2.2. Historical Perspective Early measurements of upwelled radiance in natural waters showed the presence of a distinct peak in the spectrum centered at 683 nm. As the height of this peak was related to the chlorophyll concentration, it was easily recognized as the fluorescence emission peak. Papers by Smith and Baker (1978; 1981) clearly show this phenomenon using high quality, narrow bandwidth radiance measurements. This effect has been studied by numerous researchers, including Gordon (1979), Topliss (1985), Topliss and Platt (1986), and Kishino et al. (1984). Gower and co-workers were among the first researchers to suggest using this signal to estimate chlorophyll concentrations from aircraft and satellites. The principle was identical to the basic fluorometer; a light source (in this case, the sun) would stimulate the fluorescence reactions which would then be measured by a narrow band detector. Known as solar or sun-stimulated fluorescence and occasionally as passive or “natural” fluorescence, this technique would complement the more traditional method of ocean color remote sensing based on radiance ratios in the blue/green portion of the spectrum. Neville and Gower (1977) described the first measurements of sun-stimulated fluorescence from aircraft. Gower’s program continued through the late 1970’s and early 1980’s with more sophisticated sensors with more bands and narrower bandwidth, culminating with the FLI (Fluorescence Line Imager) instrument that was optimized for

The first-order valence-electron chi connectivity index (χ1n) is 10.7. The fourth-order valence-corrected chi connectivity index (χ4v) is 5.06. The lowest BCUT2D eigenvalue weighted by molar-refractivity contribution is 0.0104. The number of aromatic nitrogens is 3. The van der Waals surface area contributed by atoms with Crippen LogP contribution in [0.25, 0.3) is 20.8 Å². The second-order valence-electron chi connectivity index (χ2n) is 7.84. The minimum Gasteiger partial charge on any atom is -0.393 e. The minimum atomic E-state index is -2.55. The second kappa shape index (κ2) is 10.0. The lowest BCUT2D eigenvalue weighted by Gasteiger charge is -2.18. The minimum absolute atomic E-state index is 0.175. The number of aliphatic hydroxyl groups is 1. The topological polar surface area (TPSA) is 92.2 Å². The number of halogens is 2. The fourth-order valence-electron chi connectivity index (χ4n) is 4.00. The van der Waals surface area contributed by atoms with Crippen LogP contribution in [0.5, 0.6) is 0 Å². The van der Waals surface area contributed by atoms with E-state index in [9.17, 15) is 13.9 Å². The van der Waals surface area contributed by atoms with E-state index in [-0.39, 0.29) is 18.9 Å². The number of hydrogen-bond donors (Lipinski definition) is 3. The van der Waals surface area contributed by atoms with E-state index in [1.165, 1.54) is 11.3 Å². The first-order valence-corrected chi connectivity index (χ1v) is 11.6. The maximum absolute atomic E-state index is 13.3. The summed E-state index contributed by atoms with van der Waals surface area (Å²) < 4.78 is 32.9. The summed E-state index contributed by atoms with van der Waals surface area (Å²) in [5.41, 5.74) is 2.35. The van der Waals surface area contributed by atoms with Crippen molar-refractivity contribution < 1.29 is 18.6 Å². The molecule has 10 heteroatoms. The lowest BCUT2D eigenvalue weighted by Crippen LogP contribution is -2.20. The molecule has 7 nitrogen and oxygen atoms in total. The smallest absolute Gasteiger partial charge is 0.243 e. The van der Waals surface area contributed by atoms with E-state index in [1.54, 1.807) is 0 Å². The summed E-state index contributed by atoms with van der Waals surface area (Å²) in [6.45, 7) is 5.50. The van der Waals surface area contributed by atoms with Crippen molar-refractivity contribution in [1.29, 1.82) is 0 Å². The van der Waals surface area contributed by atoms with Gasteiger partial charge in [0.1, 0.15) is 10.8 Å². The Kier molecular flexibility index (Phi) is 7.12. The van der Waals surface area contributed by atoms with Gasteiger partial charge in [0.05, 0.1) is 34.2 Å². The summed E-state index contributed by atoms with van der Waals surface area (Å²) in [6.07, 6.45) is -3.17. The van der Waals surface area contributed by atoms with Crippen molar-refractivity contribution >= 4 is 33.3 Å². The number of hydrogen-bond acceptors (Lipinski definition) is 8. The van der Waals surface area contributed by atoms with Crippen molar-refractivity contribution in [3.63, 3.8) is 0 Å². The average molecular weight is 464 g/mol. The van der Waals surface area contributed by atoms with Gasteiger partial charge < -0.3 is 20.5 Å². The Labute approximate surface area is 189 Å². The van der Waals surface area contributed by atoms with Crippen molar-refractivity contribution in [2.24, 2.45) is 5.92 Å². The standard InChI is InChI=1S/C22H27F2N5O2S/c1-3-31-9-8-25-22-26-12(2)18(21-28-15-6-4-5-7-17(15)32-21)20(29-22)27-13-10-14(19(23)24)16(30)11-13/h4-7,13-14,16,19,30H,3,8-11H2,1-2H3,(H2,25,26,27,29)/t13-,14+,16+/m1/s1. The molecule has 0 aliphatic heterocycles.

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fluorescence measurements (Gower 1980; Gower and Borstad 1981; Gower and Borstad 1990). Similar sun-stimulated fluorescence measurements were made in Germany by Fischer and co-workers (Fischer and Kronfeld, 1990; Fischer and Schlüssel, 1990). The Airborne Oceanographic Lidar (AOL) operated by Hoge can also be run in passive mode. The fluorescence peak at 683 nm is approximately Gaussian with a half-power bandwidth of 25 nm. The fluorescence intensity can vary by a factor of eight based on laboratory studies and field measurements. This variation can be caused by changes in light intensity and nutrient stress (Kiefer 1973 a and b; Abbott et al. 1982), and the response can occur on time scales of a few seconds to several hours. Borstad et al. (1987) compiled FLH observations from several years and noted that the relationship between FLH and chlorophyll could vary by a factor of eight. They also noted that the relationship within a particular study region was quite good and that the variability occurred when comparing different studies. In general, FLH varies from 0.01 to 0.08 W/m2/sr/mm per mg Chl. Radiance leaving the ocean undergoes several modifications before it reaches the sensor. There is the addition of reflected sun and sky light from the sea surface and scattered light from the intervening atmosphere. There is also absorption by gases in the atmosphere. Scattering effects are most pronounced at shorter wavelengths, but the fluorescence line is located in region of the spectrum where there are several narrow absorption features. In particular, there is an oxygen absorption band at 687 and 760 nm as well as water vapor absorption band at 730 nm. This means the fluorescence band will no longer have a simple Gaussian shape. There are several approaches to atmospheric correction. The first is to rely on reflectance (radiance:irradiance ratios) but this is not feasible for remote sensing. A second approach is to model the atmosphere as was done for the Coastal Zone Color Scanner. Third, we could use a linear or curved baseline through wavelengths that are less affected by atmospheric absorption and scattering. Finally, we could use a high spectral resolution sensor to avoid known absorption features, such as oxygen. This algorithm will follow a combination of the second, third, and fourth approaches, building on the work pioneered by Gower and co-workers. Gower used aircraft-based sensors to test various channels as a baseline to calculate FLH. Bandwidth and position were varied, and eventually they developed a simple linear model using three bands (Borstad et al. 1987). Although a linear baseline was used, Gower and Borstad (1987) suggested that a curved baseline might perform better. Gower used an algorithm that is quite similar to that proposed for MODIS using bands 13 (667 nm), 14 (678 nm), and 15 (748 nm). Although there was some dependence of FLH on altitude (implying that there were some atmospheric effects present in the measurements), it tended to be smaller than the natural variability of the fluorescence measurement itself. Gower and co-workers (reported in Borstad et al. 1987) compared FLH with chlorophyll concentrations from several locations. First, recall that the fluorescence signal is reduced by oxygen and water vapor which erodes the long wavelength portion of the fluorescence peak. Second, we expect that there will be considerable variability in